Love Is in the Air but Money is Still Important!

February 10th, 2016, Comments Off on Love Is in the Air but Money is Still Important!.

Untitled-1Love may be in the air this month, but according to the latest COUNTRY Financial Security Index, 54 percent of Americans say finances have been a source of tension in their romantic relationships. But that doesn’t scare couples away from talking about money. Ninety-one percent believe discussing finances together is important, and 73 percent think these conversations should happen within the first few months of their meeting or sooner.

For someone who is single and dating, 78 percent of Americans feel they should be concerned about a partner’s debt level. Additionally, 58 percent think a lover’s low credit score is concerning.

Americans also consider some financial habits to be relationship “deal breakers”:

  • 56 percent feel a lack of interest in managing finances is a red flag.
  • 39 percent say poor spending habits are a relationship deal breaker.
  • 35 percent consider a large amount of debt to be a concern.
  • 11 percent say a lack of savings matters.

In general, Millennials are more accepting of a significant other’s debt level than people in other demographic groups.  Interestingly, 64 percent would rather date a college graduate with significant student loan debt than someone who doesn’t have a college degree.

Sixty-seven percent of Millennials also think singles should be concerned about the amount of debt their love interest has accumulated, compared to 78 percent of the general population and 88 percent of Americans over the age of 65.

Ayo Mseka
Editor-in-Chief

For Young Advisors, Support Contributes to Long-Term Success

February 8th, 2016, Comments Off on For Young Advisors, Support Contributes to Long-Term Success.

A new LIMRA study reveals that the support young advisors receive from their firms at the beginning of their careers in financial-services sales greatly contributes to their long-term success.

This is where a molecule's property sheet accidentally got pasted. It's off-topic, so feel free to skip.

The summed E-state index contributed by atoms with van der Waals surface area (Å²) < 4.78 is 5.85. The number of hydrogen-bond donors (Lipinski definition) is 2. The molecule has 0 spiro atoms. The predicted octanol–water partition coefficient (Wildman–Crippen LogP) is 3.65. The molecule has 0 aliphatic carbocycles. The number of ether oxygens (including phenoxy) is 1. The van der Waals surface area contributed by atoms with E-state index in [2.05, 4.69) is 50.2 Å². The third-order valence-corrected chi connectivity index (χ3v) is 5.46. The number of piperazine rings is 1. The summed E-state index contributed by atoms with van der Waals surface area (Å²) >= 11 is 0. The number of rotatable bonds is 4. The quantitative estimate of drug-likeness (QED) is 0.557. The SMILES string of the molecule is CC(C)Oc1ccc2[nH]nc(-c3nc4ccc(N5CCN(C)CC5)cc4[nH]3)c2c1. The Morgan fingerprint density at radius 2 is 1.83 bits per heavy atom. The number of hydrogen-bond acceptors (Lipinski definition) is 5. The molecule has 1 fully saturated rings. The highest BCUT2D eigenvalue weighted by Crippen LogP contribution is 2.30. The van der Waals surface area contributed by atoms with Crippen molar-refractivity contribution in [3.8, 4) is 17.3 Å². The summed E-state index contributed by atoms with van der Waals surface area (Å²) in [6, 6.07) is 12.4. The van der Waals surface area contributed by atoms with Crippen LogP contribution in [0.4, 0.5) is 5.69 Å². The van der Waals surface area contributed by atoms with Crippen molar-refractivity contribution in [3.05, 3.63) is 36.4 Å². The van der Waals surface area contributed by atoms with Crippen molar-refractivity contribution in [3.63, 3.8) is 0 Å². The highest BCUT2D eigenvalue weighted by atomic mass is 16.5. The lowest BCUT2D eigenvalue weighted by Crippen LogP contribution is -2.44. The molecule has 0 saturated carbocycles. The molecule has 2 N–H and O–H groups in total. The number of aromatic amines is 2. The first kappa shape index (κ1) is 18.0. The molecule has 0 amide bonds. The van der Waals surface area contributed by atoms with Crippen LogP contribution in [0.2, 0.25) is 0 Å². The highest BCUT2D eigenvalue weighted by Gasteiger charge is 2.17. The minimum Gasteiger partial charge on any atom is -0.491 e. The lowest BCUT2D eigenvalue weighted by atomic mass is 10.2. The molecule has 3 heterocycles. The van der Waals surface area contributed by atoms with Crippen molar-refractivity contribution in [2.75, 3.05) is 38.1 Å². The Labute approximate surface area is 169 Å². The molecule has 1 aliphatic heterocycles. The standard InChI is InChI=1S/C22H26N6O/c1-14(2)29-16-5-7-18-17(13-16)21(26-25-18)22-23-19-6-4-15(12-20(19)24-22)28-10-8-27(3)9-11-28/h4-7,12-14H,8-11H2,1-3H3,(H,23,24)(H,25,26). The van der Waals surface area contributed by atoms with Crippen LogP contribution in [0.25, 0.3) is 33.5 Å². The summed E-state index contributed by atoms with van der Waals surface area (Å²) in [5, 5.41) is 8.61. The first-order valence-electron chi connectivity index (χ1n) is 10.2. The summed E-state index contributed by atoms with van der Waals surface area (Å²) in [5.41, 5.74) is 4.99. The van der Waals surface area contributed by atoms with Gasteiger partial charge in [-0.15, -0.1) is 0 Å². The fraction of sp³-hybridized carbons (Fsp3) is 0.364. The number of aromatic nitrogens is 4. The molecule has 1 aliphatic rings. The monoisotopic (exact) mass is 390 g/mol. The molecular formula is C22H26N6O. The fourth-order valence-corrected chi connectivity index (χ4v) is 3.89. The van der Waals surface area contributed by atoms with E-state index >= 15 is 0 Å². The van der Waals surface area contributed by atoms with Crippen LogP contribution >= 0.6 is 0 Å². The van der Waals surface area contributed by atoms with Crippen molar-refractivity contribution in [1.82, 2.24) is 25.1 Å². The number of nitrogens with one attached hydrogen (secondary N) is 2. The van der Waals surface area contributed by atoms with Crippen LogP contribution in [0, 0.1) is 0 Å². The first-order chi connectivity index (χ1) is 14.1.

Today’s advisors face many of the same challenges as their predecessors.  Finding leads, asking for referrals and developing skills to run a business are just as difficult today as they’ve always been and no less important. The difference today is that new technology allows the young advisors to tackle these problems in completely new ways.

As companies invest in technology, they’ve begun to use modern approaches that build on the strengths of today’s advisors to address some of the on-going challenges they face. While this is happening for some, many advisors are still on their own in key areas.

Currently, 7 in 10 young advisors use social media for their business and to potentially generate connections; yet, more than one third of their companies restrict or prohibit the use of social media.  Seventy-eight percent of young advisors rated technology tools as important support; yet more than half of these advisors said they are not receiving enough support in this area

In addition to technology, the study revealed several areas in which young advisors want more support, such as improving their selling skills and practice management.

LIMRA has found that 75 percent of successful young advisors have benefitted from a mentor relationship.  While some companies have formal mentoring programs, most mentoring relationships (57 percent) developed naturally.

Early career support can provide a return on investment for companies in the form of retention.  Ninety-one percent of young advisors who have been in the career for at least two years are satisfied in their career, with three quarters saying they will definitely stay for the next three years.

LIMRA